In Port Vila the buses are mini-buses with a B on the number plate. They largely traverse the main roads and take you wherever you want to go. There are no scheduled services and are perhaps best thought of as cheap, but shared taxis. Wave at one that looks like it's heading in the right direction, and tell the driver where you want to go. The driver will either nod, in which case climb on board, or (less commonly) explain apologetically that he's in a hurry to get somewhere else, in which case wait for the next bus. Buses will stop pretty much anywhere (don't pay too much attention to Bus Stop signs), but try to be responsible and avoid stopping them in hazardous places like blind corners. Buses flashing their hazard indicator lights, or which flick their lights at you as they pass, are not in service. Pay the driver as you get off (or earlier if the driver needs change). The cost is always 150 vatu per person unless you are traveling a significant distance out of town (to Mele Cascades expect to pay at least 200 vatu per person). It's a good idea to have exact change.
The buses are very friendly, cheap, and easy to use; the only downside is the risk of a long detour, depending on where the other passengers want to go. Buses are plentiful within the city and outside the city you can usually arrange for a bus to meet you at a particular time. There are significantly fewer buses on the road on Sundays, although if you wait a while you can usually find a bus even at slow times, including fairly late in the evening.
Taxis are plentiful within Port Vila. Fare is calculated per taxi. There are standard fares for journeys to and from the airport to most accommodation around Port-Vila a list of which should be available in the arrivals section of the airport. 1500VT to the city centre. Around Port Vila, taxis can be hailed for journeys. They are unmetered so you should agree a price with the driver beforehand. For short journeys around town, expect to pay a few hundred vatu.
Unfortunately, Port Vila is oversupplied with public transport, and charging relatively high fares to tourists travelling from the airport and the wharf is often the only way taxis can sustain a living. At other times there is some scope for negotiating the price (if you're in a group and a taxi driver seems really desperate for your business, try asking for "bus fare") but do not expect to be able to barter it down too much. If the fare seems high for the distance, this is mainly because importing fuel and car parts, like many things, is expensive in Vanuatu.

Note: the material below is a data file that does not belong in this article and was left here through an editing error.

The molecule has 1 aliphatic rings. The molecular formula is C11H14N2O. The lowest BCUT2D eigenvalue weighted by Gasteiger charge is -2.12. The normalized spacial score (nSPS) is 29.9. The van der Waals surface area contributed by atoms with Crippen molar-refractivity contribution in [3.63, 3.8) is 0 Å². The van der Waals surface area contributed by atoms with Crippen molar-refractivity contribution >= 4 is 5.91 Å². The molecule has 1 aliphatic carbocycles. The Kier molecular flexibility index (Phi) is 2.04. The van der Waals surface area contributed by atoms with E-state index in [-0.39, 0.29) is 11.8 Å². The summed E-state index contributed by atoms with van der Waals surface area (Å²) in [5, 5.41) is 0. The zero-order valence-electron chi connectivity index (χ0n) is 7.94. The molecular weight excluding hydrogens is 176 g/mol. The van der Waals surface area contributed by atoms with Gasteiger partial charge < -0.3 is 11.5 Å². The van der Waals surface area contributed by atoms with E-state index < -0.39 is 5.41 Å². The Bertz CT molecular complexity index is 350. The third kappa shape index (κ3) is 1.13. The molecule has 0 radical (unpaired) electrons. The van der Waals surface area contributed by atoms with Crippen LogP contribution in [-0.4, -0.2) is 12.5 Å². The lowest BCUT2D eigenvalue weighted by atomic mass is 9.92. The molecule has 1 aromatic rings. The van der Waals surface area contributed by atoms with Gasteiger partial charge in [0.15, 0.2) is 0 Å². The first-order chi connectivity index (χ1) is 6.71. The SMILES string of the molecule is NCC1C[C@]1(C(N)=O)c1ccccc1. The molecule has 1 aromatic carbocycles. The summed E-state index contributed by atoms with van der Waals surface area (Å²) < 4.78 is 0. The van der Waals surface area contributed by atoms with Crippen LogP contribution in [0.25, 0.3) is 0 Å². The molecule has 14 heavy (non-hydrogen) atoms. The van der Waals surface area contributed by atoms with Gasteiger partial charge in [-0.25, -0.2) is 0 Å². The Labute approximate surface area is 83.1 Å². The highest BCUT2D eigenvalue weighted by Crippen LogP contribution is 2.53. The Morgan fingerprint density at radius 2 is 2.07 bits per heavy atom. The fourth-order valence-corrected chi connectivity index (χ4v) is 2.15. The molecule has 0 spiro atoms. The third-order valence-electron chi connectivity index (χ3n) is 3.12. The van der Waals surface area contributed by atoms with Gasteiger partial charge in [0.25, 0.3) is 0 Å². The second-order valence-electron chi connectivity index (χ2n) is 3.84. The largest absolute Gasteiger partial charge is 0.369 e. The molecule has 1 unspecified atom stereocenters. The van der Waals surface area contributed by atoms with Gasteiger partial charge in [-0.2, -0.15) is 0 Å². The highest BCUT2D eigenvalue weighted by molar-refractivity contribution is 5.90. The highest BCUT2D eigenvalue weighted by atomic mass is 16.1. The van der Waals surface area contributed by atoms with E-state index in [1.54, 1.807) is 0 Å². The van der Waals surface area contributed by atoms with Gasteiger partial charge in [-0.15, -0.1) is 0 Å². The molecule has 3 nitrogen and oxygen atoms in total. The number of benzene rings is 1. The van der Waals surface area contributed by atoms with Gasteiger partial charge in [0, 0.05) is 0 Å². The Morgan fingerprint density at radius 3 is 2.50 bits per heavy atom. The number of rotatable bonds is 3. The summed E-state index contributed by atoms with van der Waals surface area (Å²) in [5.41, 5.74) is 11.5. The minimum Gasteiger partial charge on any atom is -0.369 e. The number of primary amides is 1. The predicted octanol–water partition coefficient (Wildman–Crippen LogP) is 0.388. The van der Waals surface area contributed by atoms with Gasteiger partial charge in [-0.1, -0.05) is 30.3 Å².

Duty free alcohol and cigarettes are cheap in Port Vila. Buy your duty free before going to the airport as the airport duty free prices are slightly higher and the range not as great.
Alcohol is reasonably expensive in Port Vila. In a tourist bar, expect to pay between 300VT and 500VT for a local beer or between 400VT and 600VT for imported beers, though you can get a local Tusker beer for 200-250VT in a supermarket or kava bar.
The suburbs of Vila also contain literally hundreds of kava bars. Some are little more than garden sheds; a coloured lantern outside indicates that kava is on sale. Tourists are an unfamiliar sight in most kava bars but are usually made very welcome. Some larger kava bars also sell beer, soft drinks and tobacco. A small 'shell' of kava costs 50VT, a large one 100VT. Most bars open at sunset (though the 'Seaside' kava bar behind the Coconut Palms Resort reportedly serves the stuff 24 hours a day!). Kava is much less likely to disagree with you if taken on an empty stomach - go to the kava bar before dinner, not after. Down your shell in one go, suck on a sweet to remove the taste from your mouth, then sit back and enjoy the relaxing effect. See the main Vanuatu page for some other important "do"s and "don't"s around kava drinking.
As developing-country capitals go, Port Vila is extremely friendly and safe, but petty crime is on the rise, so take usual precautions. Wandering the streets at night is best avoided due to dogs, drunks, and muddy potholes.
The tap water is safe to drink.
The malaria risk in Port Vila itself is reckoned to be minimal, but do take precautions against malaria if venturing out of town.